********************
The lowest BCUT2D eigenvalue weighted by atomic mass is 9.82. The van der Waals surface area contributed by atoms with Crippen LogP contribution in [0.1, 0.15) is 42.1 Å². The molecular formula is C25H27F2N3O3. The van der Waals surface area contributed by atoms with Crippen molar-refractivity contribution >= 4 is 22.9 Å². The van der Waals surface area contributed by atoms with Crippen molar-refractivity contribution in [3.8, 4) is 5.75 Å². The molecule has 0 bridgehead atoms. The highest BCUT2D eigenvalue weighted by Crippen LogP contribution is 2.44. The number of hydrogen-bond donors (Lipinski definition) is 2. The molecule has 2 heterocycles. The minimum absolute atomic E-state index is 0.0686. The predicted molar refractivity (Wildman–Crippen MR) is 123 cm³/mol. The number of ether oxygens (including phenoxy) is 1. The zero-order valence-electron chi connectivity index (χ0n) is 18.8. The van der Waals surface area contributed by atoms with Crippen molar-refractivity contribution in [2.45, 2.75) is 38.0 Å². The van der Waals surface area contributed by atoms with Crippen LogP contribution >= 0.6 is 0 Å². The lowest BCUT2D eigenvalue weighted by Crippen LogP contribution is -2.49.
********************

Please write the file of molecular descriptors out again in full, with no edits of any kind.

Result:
The lowest BCUT2D eigenvalue weighted by atomic mass is 9.82. The van der Waals surface area contributed by atoms with Crippen LogP contribution in [0.1, 0.15) is 42.1 Å². The molecular formula is C25H27F2N3O3. The van der Waals surface area contributed by atoms with Crippen molar-refractivity contribution >= 4 is 22.9 Å². The van der Waals surface area contributed by atoms with Crippen molar-refractivity contribution in [3.8, 4) is 5.75 Å². The molecule has 0 bridgehead atoms. The highest BCUT2D eigenvalue weighted by Crippen LogP contribution is 2.44. The number of hydrogen-bond donors (Lipinski definition) is 2. The molecule has 2 heterocycles. The minimum absolute atomic E-state index is 0.0686. The predicted molar refractivity (Wildman–Crippen MR) is 123 cm³/mol. The number of ether oxygens (including phenoxy) is 1. The zero-order valence-electron chi connectivity index (χ0n) is 18.8. The van der Waals surface area contributed by atoms with Crippen molar-refractivity contribution in [2.45, 2.75) is 38.0 Å². The van der Waals surface area contributed by atoms with Crippen LogP contribution >= 0.6 is 0 Å². The lowest BCUT2D eigenvalue weighted by Crippen LogP contribution is -2.49.